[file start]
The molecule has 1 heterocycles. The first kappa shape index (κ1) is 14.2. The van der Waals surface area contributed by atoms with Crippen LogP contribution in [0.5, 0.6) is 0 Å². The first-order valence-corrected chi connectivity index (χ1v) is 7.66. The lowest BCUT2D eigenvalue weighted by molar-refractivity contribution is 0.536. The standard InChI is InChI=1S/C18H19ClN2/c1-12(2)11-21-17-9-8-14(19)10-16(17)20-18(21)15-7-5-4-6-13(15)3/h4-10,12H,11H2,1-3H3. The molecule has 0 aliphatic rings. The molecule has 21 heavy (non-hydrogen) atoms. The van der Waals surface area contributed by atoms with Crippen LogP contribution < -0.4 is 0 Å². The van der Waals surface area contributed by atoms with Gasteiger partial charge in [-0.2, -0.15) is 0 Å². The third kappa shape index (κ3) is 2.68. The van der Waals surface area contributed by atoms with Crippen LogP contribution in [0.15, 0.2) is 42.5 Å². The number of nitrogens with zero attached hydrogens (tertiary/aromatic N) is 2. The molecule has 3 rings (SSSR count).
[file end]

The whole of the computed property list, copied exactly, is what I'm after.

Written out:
The molecule has 1 heterocycles. The first kappa shape index (κ1) is 14.2. The van der Waals surface area contributed by atoms with Crippen LogP contribution in [0.5, 0.6) is 0 Å². The first-order valence-corrected chi connectivity index (χ1v) is 7.66. The lowest BCUT2D eigenvalue weighted by molar-refractivity contribution is 0.536. The standard InChI is InChI=1S/C18H19ClN2/c1-12(2)11-21-17-9-8-14(19)10-16(17)20-18(21)15-7-5-4-6-13(15)3/h4-10,12H,11H2,1-3H3. The molecule has 0 aliphatic rings. The molecule has 21 heavy (non-hydrogen) atoms. The van der Waals surface area contributed by atoms with Crippen LogP contribution < -0.4 is 0 Å². The van der Waals surface area contributed by atoms with Gasteiger partial charge in [-0.2, -0.15) is 0 Å². The third kappa shape index (κ3) is 2.68. The van der Waals surface area contributed by atoms with Crippen LogP contribution in [0.15, 0.2) is 42.5 Å². The number of nitrogens with zero attached hydrogens (tertiary/aromatic N) is 2. The molecule has 3 rings (SSSR count).